There was talk of leaving the Hitachi where she was, with some weeks' stores on board, with her coal exhausted and her wireless dismantled, the Wolf to send out a wireless in a few weeks' time as to our condition and whereabouts. If this had happened, there was further talk among us of a boat expedition to the Seychelles to effect an earlier rescue. The expedition would have been in charge of the American Captain, some of whose crew—neutrals—were helping to work the Hitachi. There was also mentioned another scheme of taking the Hitachi near Mauritius, sending all her prisoners and German officers and crew off in boats at nightfall to the island, and then blowing up the ship. Lieutenant Rose admitted that if he and his crew were interned in a British possession he knew they would all be well treated. But all these plans came to nothing, and as day by day went by and the Wolf, for reasons best known to herself, did not go out after another prize, though the Germans knew and told us what steamers were about—and in more than one case we knew they were correct—it became evident that the Hitachi would have to be destroyed, as she had not enough coal to carry on with, and we should all have to be sent on to the Wolf.

But the married men protested vigorously against having their wives put in danger of shell-fire from a British or Allied cruiser, and on October 30th sent the following petition to the Commander of the Wolf:—

"We, the undersigned detained enemy subjects travelling with our wives, some of whom have already been exposed to shell-fire, and the remainder to the risk thereof, and have suffered many weeks' detention on board, respectfully beg that no women be transferred to the auxiliary cruiser, thereby exposing them to a repetition of the grave dangers they have already run. We earnestly trust that some means may be found by which consideration may be shown to all the women on board by landing them safely without their incurring further peril. We take this opportunity of expressing our gratitude for the treatment we have received since our capture, and our sincere appreciation of the courtesy and consideration shown us by every officer and man from your ship with whom we have been brought in contact."

He sent back a verbal message that there was no alternative but to put us all, women included, on the Wolf, as the Hitachi had no coal, but that they should be landed at a neutral port from the next boat caught, if she had any coal.

We were still not satisfied with this, and I again protested to our Captain against what was equivalent to putting our women in a German first-line trench to be shot by our own people. He replied that we need have no anxiety on that score. "We know exactly where all your cruisers are, we pick up all their wireless messages, and we shall never see or go anywhere near one of them." Whether the Germans did know this, or hear our ships' wireless I cannot tell, but it is certainly true that we never, between September and February, saw a British or Allied war vessel of any sort or kind, or even the smoke of one (with the single exception to be mentioned later), although during that time we travelled from Ceylon to the Cape, and the whole length of the Atlantic Ocean from below 40 deg. S. to the shores of Iceland, and thence across to the shores of Norway and Denmark. But notwithstanding the Captain's assurance, we still felt it possible that on the Wolf we might be fired on by an Allied cruiser, and some of us set about settling up our affairs, and kept such documents always on our persons, so that if we were killed and our bodies found by a friendly vessel our last wishes concerning our affairs might be made known. I wrote my final directions on the blank sheet of my Letter of Credit on the Hong-Kong and Shanghai Bank, which, after being cancelled, I now keep as a relic of a most anxious time when I was a very unwilling guest of the Kaiser's Navy.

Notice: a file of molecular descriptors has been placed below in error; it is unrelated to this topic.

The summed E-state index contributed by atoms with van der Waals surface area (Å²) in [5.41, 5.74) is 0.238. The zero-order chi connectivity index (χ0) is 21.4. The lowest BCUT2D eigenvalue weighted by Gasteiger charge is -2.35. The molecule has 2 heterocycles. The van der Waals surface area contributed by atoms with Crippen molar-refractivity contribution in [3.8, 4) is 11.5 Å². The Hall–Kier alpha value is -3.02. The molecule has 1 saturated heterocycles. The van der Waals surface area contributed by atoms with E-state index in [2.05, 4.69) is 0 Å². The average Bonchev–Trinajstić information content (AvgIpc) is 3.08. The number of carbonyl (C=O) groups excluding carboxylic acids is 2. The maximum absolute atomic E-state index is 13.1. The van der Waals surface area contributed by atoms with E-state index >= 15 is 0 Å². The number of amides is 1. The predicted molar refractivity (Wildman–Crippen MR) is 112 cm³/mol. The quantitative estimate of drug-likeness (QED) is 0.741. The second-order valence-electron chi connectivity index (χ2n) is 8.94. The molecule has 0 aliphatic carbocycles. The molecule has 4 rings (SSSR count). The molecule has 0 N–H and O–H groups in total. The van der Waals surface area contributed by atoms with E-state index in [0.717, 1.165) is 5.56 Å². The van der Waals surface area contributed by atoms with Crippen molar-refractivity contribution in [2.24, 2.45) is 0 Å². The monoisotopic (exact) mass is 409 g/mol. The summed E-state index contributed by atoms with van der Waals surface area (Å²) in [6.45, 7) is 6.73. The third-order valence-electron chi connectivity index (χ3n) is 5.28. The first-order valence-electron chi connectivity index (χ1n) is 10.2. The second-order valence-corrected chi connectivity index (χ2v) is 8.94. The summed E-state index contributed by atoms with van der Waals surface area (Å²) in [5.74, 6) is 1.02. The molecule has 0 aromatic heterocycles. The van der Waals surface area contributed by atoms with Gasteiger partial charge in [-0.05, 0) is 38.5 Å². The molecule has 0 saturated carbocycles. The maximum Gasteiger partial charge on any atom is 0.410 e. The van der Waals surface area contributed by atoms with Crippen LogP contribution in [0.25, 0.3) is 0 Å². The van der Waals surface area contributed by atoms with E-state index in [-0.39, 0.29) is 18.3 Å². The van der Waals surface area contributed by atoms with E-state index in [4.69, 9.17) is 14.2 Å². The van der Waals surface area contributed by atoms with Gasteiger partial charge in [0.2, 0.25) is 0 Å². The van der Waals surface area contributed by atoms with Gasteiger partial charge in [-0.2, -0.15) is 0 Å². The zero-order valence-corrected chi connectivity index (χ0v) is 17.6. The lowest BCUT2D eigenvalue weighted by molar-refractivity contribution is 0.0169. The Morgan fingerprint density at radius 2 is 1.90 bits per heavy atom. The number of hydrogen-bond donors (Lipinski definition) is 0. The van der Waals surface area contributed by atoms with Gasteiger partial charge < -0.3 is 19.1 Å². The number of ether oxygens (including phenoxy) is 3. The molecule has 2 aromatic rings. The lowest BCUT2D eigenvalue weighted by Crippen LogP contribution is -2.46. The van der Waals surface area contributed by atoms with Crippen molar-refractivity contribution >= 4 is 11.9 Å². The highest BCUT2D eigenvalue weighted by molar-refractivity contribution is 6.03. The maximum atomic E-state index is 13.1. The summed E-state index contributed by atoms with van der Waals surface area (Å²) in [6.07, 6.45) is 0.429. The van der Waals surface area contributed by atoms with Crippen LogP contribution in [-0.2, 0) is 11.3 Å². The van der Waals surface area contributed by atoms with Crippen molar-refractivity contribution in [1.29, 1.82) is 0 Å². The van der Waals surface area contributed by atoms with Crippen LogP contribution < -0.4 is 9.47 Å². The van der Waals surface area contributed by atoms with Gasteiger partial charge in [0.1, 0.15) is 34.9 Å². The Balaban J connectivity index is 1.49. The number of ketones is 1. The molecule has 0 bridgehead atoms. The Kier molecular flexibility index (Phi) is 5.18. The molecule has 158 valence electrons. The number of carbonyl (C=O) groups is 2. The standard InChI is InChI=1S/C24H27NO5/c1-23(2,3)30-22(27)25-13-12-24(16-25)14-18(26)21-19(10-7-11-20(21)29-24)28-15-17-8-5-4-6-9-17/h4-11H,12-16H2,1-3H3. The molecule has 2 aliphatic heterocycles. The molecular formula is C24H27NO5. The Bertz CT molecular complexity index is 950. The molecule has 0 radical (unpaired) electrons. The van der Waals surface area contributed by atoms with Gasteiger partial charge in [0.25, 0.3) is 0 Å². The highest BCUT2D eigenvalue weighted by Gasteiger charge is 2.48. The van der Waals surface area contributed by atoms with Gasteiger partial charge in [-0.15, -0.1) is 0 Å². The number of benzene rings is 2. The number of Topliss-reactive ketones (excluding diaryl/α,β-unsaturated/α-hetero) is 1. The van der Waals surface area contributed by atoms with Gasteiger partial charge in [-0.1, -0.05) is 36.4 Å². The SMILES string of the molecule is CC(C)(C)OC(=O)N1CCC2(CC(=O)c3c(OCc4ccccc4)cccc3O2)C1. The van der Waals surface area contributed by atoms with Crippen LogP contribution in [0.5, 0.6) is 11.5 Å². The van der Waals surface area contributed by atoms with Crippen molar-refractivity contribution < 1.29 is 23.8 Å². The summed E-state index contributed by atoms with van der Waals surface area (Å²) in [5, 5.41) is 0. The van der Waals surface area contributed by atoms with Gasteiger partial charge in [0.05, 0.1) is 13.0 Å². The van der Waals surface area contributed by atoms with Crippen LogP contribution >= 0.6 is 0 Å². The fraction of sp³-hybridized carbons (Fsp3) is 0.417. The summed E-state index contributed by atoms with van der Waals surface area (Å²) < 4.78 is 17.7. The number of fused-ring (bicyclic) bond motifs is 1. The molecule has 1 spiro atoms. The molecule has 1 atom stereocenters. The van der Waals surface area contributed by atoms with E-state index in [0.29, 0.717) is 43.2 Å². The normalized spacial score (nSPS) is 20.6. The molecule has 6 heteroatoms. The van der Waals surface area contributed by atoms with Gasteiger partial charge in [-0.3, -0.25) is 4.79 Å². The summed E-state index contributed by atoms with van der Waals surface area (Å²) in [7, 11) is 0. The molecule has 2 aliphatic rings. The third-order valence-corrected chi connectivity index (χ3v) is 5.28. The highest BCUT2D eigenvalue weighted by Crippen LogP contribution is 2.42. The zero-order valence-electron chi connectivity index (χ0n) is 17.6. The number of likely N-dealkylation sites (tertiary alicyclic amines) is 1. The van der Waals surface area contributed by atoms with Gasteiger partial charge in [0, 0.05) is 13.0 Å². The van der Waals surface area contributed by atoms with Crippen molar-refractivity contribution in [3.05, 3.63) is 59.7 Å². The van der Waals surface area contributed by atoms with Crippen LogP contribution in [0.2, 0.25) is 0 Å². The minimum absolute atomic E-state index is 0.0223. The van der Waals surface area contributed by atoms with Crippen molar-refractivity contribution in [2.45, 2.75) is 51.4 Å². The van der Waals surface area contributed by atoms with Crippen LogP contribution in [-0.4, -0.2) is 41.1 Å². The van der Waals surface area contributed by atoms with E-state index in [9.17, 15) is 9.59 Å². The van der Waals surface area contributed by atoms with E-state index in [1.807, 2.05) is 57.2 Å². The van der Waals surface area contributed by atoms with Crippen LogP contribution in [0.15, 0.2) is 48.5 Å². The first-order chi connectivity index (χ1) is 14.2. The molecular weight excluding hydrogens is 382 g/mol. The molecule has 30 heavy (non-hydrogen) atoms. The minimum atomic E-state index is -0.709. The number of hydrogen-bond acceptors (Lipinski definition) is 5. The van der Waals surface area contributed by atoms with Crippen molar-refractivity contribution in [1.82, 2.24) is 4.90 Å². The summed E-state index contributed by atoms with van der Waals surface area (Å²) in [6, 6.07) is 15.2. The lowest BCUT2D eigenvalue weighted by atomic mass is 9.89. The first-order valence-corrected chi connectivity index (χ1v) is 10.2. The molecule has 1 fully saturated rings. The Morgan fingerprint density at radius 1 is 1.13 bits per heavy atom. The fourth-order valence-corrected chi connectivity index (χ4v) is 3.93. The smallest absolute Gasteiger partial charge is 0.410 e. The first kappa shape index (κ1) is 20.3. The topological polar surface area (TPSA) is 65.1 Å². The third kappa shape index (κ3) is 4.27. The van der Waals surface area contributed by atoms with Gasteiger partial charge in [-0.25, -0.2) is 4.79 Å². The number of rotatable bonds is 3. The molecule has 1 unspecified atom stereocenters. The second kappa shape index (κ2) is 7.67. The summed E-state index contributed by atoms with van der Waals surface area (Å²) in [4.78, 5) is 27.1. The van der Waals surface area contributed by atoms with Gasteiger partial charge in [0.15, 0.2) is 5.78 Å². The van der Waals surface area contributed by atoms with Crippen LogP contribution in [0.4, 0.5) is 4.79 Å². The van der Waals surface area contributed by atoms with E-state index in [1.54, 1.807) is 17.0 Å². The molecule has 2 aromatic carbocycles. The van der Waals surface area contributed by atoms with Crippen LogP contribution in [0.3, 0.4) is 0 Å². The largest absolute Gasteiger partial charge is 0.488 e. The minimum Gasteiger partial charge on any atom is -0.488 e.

The food on the Hitachi was now getting poorer and poorer. There was no longer any fruit, cheese, vegetables, coffee, or jam. All the eggs were bad, and when opened protested with a lively squeak; only a very little butter remained, the beer was reserved for the ship's officers, iced water and drinks were no longer obtainable, and the meat became more and more unpleasant. One morning at breakfast, the porridge served had evidently made more than a nodding acquaintance with some kerosene, and was consequently quite uneatable. So most of the passengers sent it away in disgust. But one of them, ever anxious to please his captors, "wolfed" his allowance notwithstanding. He constantly assured the Germans that the food was always ample and excellent, no matter how little or bad it was. When Lieutenant Rose came down to breakfast that morning, we were all waiting to see what he would do with his kerosene porridge. He took one spoonful and, amid roars of laughter from us all, called for the steward to take it away at once. Our hero looked as if he were sorry he had not done the same! On the Wolf the food was still poorer, and beri-beri broke out on the raider. A case of typhoid also appeared on the Wolf, and the German doctors thereupon inoculated every man, woman, and child on both ships against typhoid. We had heard before of German "inoculations," and some of us had nasty forebodings as to the results. But protests were of no avail—every one had to submit. The first inoculation took place on November 1st and the next on November 11th, and some of the people were inoculated a third time. The Senior Doctor of the Wolf, on hearing that I had come from Siam, told me that a Siamese Prince had once attended his classes at a German University. He remembered his name, and, strangely enough, this Prince was the Head of the University of Siam with which I had so recently been connected!